Bangarh is the historical place situated in Gangarampur, West Bengal, India. Bangarh was the ancient city which was the administrative centre of Kotivarsha Vishaya (territorial division), itself part of the wider administrative unit of Pundravardhana Bhukti, which had Mahasthangarh as its capital[1] in the period of Chandras, Varmans and Senas. After the Senas were defeated by the Muslims under Bakhtiar Khilji, Devkot was established as their capital were Bakhtiar died.[2][full citation needed]

Bangarh, Gangarampur.jpg
Bangarh, Gangarampur
Bangarh is located in India
Shown within India
Alternative nameDevkot, Kotivarsha, Devikota, Devakota, Diw-kot
LocationGangarampur, West Bengal, India
Coordinates25°24′45″N 88°31′50″E / 25.41250°N 88.53056°E / 25.41250; 88.53056Coordinates: 25°24′45″N 88°31′50″E / 25.41250°N 88.53056°E / 25.41250; 88.53056
TypeHistorical Place
FoundedEarlier than 200 BC


Cities and towns in the Dakshin Dinajpur district
M: municipal city/ town, CT: census town, R: rural/ urban centre, H: historical site
Owing to space constraints in the small map, the actual locations in a larger map may vary slightly


Bangarh is located at 25°24′45″N 88°31′50″E / 25.41250°N 88.53056°E / 25.41250; 88.53056

In the map alongside, all places marked on the map are linked in the full screen version.


The earliest mentions about the Kotivarsha town are found in the Vayu Purana (XXIII,209) and the Brihat Samhita (XI, II). Lexicographers, Hemchandra (the Abhidhanachintamani IV,977) and Purushottama (in his Trikandashesha) have mentioned the city by several names – Uma(Usha?)vana, Banapura, and Shonitapura. Sandhyakara Nandi in his Ramacharita described at length about the temples and the lakes of the city.[3] The ruins of the city are found in Bangarh, which is located at Gangarampur city, about 45 km south of Balurghat city, in Dakshin Dinajpur district of West Bengal state in eastern India. It has variously thought of as part of Pundravardhana or Rarha regions.[4] There was a Brahmin densities at Devikota.[5]

Muslim rule was first established in Bengal in 1204 by Bakhtiyar Khilji. The kingdom was called Lakhnawati or Lakhnauti. The capital was located sometimes at Lakhnawati and sometimes at Devkot. Bakhtiyar Khilji died at Devkot in 1205-06, possibly murdered by Ali Mardan, who was governor of Naran-Koh,[6] although this account is deemed erroneous by most Historians and it is established that Bakhtiyar died as a result of the physical wounds and mental trauma he endured from his unsuccessful trip to Tibet which was essentially cut short in northern Assam.[7]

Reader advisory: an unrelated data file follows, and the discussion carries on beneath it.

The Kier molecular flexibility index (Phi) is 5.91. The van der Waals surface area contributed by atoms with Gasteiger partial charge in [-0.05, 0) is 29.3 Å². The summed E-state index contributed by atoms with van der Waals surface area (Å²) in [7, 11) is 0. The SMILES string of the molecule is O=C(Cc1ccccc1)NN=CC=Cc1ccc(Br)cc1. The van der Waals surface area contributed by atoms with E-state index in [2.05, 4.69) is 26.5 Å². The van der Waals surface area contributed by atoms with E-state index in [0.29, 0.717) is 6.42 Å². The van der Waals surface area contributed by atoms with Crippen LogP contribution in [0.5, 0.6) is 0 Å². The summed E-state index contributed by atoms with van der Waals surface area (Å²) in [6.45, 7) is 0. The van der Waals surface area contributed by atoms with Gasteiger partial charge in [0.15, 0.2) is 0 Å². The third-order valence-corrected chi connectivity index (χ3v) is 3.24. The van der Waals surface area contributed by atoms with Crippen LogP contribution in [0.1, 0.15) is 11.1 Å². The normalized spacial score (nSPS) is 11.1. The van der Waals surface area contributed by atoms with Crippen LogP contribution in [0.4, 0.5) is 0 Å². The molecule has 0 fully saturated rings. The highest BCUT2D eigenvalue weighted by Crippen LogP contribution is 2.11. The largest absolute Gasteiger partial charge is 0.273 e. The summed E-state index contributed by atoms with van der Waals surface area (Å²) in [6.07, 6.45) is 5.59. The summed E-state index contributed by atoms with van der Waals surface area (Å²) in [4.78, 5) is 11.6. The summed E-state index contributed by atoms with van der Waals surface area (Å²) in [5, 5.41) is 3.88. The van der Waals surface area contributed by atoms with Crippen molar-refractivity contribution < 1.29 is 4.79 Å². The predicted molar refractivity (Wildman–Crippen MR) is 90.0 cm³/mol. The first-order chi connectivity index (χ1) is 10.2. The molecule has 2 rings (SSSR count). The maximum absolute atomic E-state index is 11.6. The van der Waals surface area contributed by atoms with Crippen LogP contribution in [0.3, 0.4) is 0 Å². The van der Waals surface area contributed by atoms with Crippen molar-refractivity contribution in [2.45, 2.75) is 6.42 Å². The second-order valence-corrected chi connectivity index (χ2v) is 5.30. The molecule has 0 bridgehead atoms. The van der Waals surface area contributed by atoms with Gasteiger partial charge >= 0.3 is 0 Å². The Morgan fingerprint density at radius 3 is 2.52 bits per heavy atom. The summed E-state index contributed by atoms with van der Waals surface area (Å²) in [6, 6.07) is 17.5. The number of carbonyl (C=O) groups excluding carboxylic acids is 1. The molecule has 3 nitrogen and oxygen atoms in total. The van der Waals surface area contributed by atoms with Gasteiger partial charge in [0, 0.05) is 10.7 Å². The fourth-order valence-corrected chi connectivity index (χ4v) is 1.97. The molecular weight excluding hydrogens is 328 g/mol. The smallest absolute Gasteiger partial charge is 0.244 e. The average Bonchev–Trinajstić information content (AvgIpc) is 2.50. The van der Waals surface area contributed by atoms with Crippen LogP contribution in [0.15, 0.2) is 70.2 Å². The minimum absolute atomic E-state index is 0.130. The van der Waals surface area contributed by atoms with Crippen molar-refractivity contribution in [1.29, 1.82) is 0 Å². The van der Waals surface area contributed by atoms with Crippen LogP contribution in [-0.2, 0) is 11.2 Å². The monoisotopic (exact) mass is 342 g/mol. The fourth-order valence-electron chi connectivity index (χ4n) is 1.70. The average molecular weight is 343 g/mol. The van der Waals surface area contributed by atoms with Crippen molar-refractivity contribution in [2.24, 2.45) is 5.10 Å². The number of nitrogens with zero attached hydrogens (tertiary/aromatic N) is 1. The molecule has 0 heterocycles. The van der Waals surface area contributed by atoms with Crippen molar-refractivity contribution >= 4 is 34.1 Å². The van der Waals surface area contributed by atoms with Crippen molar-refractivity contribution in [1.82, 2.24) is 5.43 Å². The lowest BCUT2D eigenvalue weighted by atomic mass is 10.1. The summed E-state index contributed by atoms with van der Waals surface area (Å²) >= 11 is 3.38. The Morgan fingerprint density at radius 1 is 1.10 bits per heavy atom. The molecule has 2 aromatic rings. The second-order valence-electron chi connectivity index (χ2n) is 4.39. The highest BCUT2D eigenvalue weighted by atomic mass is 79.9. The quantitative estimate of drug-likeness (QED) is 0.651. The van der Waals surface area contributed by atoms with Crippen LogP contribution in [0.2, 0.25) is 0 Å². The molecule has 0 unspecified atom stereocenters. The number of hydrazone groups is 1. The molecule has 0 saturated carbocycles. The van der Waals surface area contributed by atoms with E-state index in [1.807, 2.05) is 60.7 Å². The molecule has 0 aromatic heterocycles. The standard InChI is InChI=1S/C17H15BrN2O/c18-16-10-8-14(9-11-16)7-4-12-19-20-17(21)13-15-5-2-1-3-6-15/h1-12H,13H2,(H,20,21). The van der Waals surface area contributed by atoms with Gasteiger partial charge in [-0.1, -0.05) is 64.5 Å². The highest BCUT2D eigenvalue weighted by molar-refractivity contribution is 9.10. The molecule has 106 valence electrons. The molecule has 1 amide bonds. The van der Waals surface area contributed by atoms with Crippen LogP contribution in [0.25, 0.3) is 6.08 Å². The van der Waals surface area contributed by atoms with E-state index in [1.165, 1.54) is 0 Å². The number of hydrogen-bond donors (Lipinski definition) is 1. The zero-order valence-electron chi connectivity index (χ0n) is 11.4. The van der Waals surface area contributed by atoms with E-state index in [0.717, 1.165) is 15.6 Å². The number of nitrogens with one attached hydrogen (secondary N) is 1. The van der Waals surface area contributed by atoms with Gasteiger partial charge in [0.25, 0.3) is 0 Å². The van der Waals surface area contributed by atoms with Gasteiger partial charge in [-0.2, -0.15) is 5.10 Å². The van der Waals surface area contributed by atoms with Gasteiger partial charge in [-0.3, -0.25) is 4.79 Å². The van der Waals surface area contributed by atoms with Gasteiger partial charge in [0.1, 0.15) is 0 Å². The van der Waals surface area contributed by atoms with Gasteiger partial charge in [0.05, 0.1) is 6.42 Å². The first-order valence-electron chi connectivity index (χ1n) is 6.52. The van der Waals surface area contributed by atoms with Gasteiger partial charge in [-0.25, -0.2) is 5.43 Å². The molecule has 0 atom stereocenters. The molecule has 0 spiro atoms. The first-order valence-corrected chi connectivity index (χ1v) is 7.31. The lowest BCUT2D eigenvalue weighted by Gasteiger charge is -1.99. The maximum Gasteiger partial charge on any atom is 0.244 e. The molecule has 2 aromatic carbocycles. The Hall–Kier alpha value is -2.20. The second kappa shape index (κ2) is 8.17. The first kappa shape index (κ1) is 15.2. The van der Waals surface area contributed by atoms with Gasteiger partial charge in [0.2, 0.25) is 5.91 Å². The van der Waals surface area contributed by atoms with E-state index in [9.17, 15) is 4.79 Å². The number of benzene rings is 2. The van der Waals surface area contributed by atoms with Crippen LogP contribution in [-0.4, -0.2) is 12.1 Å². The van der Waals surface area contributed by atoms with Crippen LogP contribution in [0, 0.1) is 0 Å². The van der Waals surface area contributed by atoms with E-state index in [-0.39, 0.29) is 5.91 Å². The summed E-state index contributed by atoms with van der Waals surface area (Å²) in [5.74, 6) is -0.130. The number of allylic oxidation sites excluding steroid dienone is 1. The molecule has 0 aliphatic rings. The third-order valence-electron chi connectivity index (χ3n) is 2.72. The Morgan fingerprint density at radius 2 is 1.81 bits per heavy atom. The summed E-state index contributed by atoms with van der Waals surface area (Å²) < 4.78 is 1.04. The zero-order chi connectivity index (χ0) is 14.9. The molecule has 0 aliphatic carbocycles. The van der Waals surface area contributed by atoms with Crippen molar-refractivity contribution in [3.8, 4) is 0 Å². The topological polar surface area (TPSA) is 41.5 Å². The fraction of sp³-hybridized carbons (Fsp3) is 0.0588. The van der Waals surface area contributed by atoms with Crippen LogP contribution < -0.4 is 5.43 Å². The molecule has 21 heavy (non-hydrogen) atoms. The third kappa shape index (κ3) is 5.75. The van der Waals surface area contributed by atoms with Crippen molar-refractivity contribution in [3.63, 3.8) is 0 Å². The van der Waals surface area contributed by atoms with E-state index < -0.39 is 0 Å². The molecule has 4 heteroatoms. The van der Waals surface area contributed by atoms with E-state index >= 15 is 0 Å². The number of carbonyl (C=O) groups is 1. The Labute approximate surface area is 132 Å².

Excavations at BangarhEdit

The earliest excavations at Bangarh was carried out by a team led by K.G. Goswami during 1938-41. Located on the bank of the Punarbhaba, the excavated site reflects its urban character. The site has its core in the form of a citadel surrounded by mud ramparts (area about 25 hectares) which dates from the earliest phase of the site. The earliest phase remains uncertain, as the excavations could not reach the natural soil.[1] The citadel area revealed five cultural phases dating from the time of the Mauryas to the medieval period. The initial phase (the Mauryan period) indicates that the city had a modest beginning in which it had probably a mud rampart wall. It was only in the following phase (the Kushana period, 200 BCE - 300 CE) a brick built wide rampart wall is found with drains, cesspits and residential buildings made of burnt bricks of a very large size, showing distinct signs of prosperity and burgeoning urbanism. The excavated materials of the Gupta period are not comparable with the richness and diversity of those belonging to Kushana cultural phase. Though the late Gupta phase of Bangarh is marked by decadence, particularly in terms of building activities, the Pala period (mid 8th century -12th century), in sharp contrast, indicates a picture of efflorescence. Rampart walls, compound walls, residential quarters, temples with ambulatory path and its enclosing walls, damp proof granaries, bathrooms, drains and ring wells suggest a prosperous condition of the city.[8]

Ruins of the palace at Bangarh


  1. ^ a b Chakrabarti, Dilip K. (2006, reprint 2007). Relating History to the Land in Patrick Oleville (ed.) Between the Empires: Society in India 300 BCE to 400 CE, New York: Oxford University Press, ISBN 0-19-568935-6, p.9
  2. ^ M M Ali, History of Muslims in Bengal
  3. ^ Roy, Niharranjan (1993). Bangalir Itihas: Adiparba (in Bengali), Calcutta: Dey's Publishing, ISBN 81-7079-270-3, p.301
  4. ^ Majumdar, Dr. R.C., History of Ancient Bengal, First published 1971, Reprint 2005, p. 10, Tulshi Prakashani, Kolkata, ISBN 81-89118-01-3.
  5. ^ Majumdar, Dr. R.C., p. 457
  6. ^ Majumdar, Dr. R.C., History of Mediaeval Bengal, First published 1973, Reprint 2006, pp. 3, 67, Tulshi Prakashani, Kolkata, ISBN 81-89118-06-4.
  7. ^ Muhiddin Khan, Islam in Bangladesh
  8. ^ "Eight eras of Indian history unearthed in Bangarh". The Telegraph. Calcutta. 14 May 2009. Retrieved 23 September 2009.

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